Nigeria Civil Aviation Authority Issues First Drones Operator Certificate To Oando

Unmanned Aerial Vehicles (UAV) popularly called drones are one area where African countries are proving more accepting and innovative about. The commercial drone industry has been slow to start in most other parts of the world. The United States and the United Kingdom prohibits drone flights that leave the line of sight of a human pilot.

Read: Everything you need to know about drones

In the UK, the Civil Aviation Authority (CCA) writes the guidebook. Drones are classed as a type of aircraft, not a toy. However, there are only a few restrictions of the drone weighs less than 20 kg. Flying for commercial use requires the permission from the CAA. You will have to show you are “sufficiently competent”.

If your drone is under 20 kg and you’re not using it for commercial reasons, then you still have some rules to follow. Anyone filming with a drone for their own purposes must avoid flying it within 150 meters of a congested area and 50 meters of a person, vessel, vehicle or structure not under the control of the pilot.

You will also need to fly the aircraft within sight. This means you can’t go above 400 ft in altitude or further than 500 meters horizontally. If you want to exceed that, you’ll again need to seek explicit permission from the CAA.

Most African countries have no rules on the use of drone due to insignificant number of drones in their country. In contrast, African countries like Rwanda, Cameroon, Malawi, South Africa, and Kenya are increasingly open to the use of drones in tourism, health services, and e-commerce. This has made Africa a test ground for drone enterprises.

Read: How Africa is Becoming the World’s Testing Ground for Commercial Drones

In Nigeria, drone has not been used outside military operations. The  fight against Boko Haram mandated the use of drone for surveillance in Sambisa forest of Northeast Nigeria, the terrorist group stronghold. However, there are a few drone owners who use their drones for videography, photography or fun.

On many occasion, several stake holders in the petroleum industry have called on the Nigerian government to use drones to monitor oil pipelines which are regularly damaged by vandals.

As reported by Aviation Ages on June 29, 2017, Nigerian Civil Aviation Authority (NCAA) has issued the first Remotely Piloted Aircraft/Drones RPAS Operators Certificate (ROC) to Oando Plc, an oil company, in order to regulate the activities of drone around the airports environment in the country. Capt. Muhtar Usman, the Director General (DG), Nigerian Civil Aviation Authority (NCAA) presented the Certificate to Oando Plc at the Aviation House on the 22nd June, 2017.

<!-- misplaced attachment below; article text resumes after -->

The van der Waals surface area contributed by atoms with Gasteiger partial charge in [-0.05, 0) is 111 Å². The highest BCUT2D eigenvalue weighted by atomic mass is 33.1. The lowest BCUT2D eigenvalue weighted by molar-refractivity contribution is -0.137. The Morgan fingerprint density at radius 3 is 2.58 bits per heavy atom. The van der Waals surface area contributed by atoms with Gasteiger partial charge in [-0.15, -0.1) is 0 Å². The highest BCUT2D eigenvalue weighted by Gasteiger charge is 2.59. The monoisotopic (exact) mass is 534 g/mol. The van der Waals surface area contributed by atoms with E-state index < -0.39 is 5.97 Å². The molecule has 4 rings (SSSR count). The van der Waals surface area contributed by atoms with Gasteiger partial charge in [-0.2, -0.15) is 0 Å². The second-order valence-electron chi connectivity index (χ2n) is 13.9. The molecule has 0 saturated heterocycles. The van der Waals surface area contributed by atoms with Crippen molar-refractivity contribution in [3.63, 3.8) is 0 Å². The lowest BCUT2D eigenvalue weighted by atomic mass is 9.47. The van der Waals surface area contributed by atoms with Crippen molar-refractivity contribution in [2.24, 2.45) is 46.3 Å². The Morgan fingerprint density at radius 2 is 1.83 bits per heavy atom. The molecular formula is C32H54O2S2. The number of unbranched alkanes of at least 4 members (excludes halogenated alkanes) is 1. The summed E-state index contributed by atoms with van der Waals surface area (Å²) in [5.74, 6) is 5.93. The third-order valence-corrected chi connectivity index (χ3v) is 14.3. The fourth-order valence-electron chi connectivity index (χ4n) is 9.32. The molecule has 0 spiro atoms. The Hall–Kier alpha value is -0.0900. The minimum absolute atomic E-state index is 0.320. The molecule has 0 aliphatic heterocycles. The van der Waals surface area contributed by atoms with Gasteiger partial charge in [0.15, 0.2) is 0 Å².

Director General of NCAA, Capt. Muhtar Usman (right) presenting the drone certificate to Mr. Anthony Sawyer, Oando Plc’s General Manager, Operations, at the Aviation House. Image credit: Aviation Ages

According to the report, NCCA is pioneering the issuance of certificate to civil/private operators in the unmanned aircraft operations category,”

“Oando Reservoir and Production Services Ltd. received the certificate having satisfied the requirements and found competent to secure the safe operation of the Aircraft type Lockheed Martins SN 248-255.  The certificate is for flights with the purpose of aerial work specifically Environmental Observation Monitoring and Protection.”

“The DG said the RPAS regulatory framework is a work in progress and we shall continually engage the industry stakeholders to review the regulations when necessary.”

“The RPAS Operators Certificate (ROC) shall remain in force till 15th June, 2019 and shall be carried on site during each authorized/approved operations.”

 

Advertisements

Leave a Reply

Fill in your details below or click an icon to log in:

WordPress.com Logo

You are commenting using your WordPress.com account. Log Out / Change )

Twitter picture

You are commenting using your Twitter account. Log Out / Change )

Facebook photo

You are commenting using your Facebook account. Log Out / Change )

Google+ photo

You are commenting using your Google+ account. Log Out / Change )

Connecting to %s